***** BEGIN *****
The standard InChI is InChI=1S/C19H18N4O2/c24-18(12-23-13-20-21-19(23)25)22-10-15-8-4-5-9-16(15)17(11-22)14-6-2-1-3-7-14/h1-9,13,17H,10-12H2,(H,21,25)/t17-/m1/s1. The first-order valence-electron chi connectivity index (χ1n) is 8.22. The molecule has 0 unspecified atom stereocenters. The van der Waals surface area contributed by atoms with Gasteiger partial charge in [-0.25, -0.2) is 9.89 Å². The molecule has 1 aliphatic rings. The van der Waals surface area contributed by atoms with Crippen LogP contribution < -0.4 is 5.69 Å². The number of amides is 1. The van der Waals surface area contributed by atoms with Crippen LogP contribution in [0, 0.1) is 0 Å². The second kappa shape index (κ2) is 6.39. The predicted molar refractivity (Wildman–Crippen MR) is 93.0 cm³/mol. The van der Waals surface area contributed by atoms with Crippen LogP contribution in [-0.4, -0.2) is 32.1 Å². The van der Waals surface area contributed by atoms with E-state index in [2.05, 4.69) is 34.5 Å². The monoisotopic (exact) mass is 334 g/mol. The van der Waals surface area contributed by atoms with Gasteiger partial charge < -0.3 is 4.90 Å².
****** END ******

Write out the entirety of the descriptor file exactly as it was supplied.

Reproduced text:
The standard InChI is InChI=1S/C19H18N4O2/c24-18(12-23-13-20-21-19(23)25)22-10-15-8-4-5-9-16(15)17(11-22)14-6-2-1-3-7-14/h1-9,13,17H,10-12H2,(H,21,25)/t17-/m1/s1. The first-order valence-electron chi connectivity index (χ1n) is 8.22. The molecule has 0 unspecified atom stereocenters. The van der Waals surface area contributed by atoms with Gasteiger partial charge in [-0.25, -0.2) is 9.89 Å². The molecule has 1 aliphatic rings. The van der Waals surface area contributed by atoms with Crippen LogP contribution < -0.4 is 5.69 Å². The number of amides is 1. The van der Waals surface area contributed by atoms with Crippen LogP contribution in [0, 0.1) is 0 Å². The second kappa shape index (κ2) is 6.39. The predicted molar refractivity (Wildman–Crippen MR) is 93.0 cm³/mol. The van der Waals surface area contributed by atoms with Crippen LogP contribution in [-0.4, -0.2) is 32.1 Å². The van der Waals surface area contributed by atoms with E-state index in [2.05, 4.69) is 34.5 Å². The monoisotopic (exact) mass is 334 g/mol. The van der Waals surface area contributed by atoms with Gasteiger partial charge < -0.3 is 4.90 Å².